Last week in one of my therapy sessions I did something unorthodox but not unlike me, I met one of my clients at her apartment to target her cluttering and hoarding problems.
Like many of us, she was simply having a hard time making small decisions. “Should I keep these shoes? I haven’t worn them in a year, but they are funky and were kind of expensive……umm….I’ll figure it out later”. Her non-committal behavior of neither storing these items nor disposing of them was simply a reflection of something I like refer to as making decisions by default.
Decision by default is the decision making process that results when no active decision is made. This results in perpetual “non-decisions”, leading to inert behaviors such as procrastination, clutter, and avoidance. Which may add up to someone feeling overwhelmed or bored due to consistent isolation or disorganization.
In my client’s case, it became apparent that her individual dilemmas were never seen as a priority, where they would be significant enough to demand an answer, so she kept putting it off rather than make it a priority to deal with. When faced with a decision she would perceive it as not worthy of her time, energy and attention at the moment. She would back that up with the sincere but erroneous belief that she would “get to it later” when she had more time or considered it more important. This of course would never occur and thus maintain the endless pattern of non-decisions, procrastination and the nagging piles of clothing on her floor.
Non-decisions can leave you with a cluttered life, but they also can prevent you from acquiring things in your life that you really want since acquisition usually requires a definitive decision. Making decisions helps us to set goals and makes its more likely that we will achieve those goals. Those of us that avoid these practices often end up with a life filled with items that they simply acquired by default. We acquire things by default because we either stumbled upon them or they are given to us based on decisions of others.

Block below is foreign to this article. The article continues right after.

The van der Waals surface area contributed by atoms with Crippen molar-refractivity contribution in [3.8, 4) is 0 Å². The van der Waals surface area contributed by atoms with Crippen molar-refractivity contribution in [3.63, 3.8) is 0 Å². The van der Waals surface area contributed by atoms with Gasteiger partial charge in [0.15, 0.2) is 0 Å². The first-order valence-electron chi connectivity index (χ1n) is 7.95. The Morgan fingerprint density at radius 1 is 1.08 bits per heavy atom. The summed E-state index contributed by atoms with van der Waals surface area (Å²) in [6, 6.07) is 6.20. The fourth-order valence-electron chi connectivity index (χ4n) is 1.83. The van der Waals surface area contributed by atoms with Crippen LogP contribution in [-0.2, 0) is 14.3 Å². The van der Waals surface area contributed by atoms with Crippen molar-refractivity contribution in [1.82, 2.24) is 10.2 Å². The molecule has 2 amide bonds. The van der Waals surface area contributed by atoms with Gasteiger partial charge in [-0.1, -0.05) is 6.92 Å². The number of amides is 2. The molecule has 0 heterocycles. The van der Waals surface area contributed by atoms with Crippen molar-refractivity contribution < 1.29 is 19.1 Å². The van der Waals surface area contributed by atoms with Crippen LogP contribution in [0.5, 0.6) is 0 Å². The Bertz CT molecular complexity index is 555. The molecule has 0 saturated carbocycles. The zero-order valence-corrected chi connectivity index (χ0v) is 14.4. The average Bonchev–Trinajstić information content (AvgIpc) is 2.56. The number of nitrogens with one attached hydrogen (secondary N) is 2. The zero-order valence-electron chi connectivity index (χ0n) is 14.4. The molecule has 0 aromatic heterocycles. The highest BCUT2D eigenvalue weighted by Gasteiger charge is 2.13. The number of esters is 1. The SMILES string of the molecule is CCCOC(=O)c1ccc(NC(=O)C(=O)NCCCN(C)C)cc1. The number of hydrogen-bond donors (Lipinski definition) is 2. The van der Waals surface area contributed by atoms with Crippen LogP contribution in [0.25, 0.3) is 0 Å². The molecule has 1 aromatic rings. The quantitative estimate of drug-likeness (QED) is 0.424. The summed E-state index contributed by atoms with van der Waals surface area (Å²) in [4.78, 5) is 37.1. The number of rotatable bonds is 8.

This applies to possessions, relationships, careers, and personal growth. Take an inventory of your life, Not just your belongings, but look for areas of clutter or leftovers in your life; Look for areas where non activity has created more anxiety or frustration for you or has simply robbed you of peace and satisfaction. Look for areas of your life where you can believe you can be more ambitious.
How to move forward:
Set a definite time for when you will think about the decision. Don’t give in to the temptation to blow it off, the anxiety you feel about the process will just get worse.
Ask yourself “Do I have all the information I need to make the decision”. If the answer is “No” then consider whether or not this new information can be obtained, how timely you can retrieve it; as well as how much time, energy, attention and money will be needed to obtain that information.
Then evaluate if it’s worth it to obtain the information with a simple cost benefit analysis. If it seems worthy, then set a time frame and create an action plan for obtaining the new information. Be sure to reschedule your decision date for when you will make the decision. Share with someone your deadline to hold yourself and accountable and follow through on your decision. Once you make the decision, you will begin to realize one of the toughest obstacles in reaching your goals has been met!
Don’t let non-decisions fill your life. You will most likely end up feeling dissatisfied, lethargic and bored. Take charge. Make decisions. After all at least they will be your decisions!
4 thoughts on “Ask the CBT: Are non decisions cluttering your life?”
I feel like you jumped from accumulating the extra information to making a decision without providing the guidance on how to make that leap.
good idea for a follow up article..stay tuned 🙂
I am glad you pointed out that “non-decision” is a decision too. In fact it is making a decision to have a life less full, less peaceful than it could be. In essence, it’s choosing a chaotic life. I agree action steps should be explained to help break down the problem in manageable chunks, to achieve an end goal.
I really liked this post.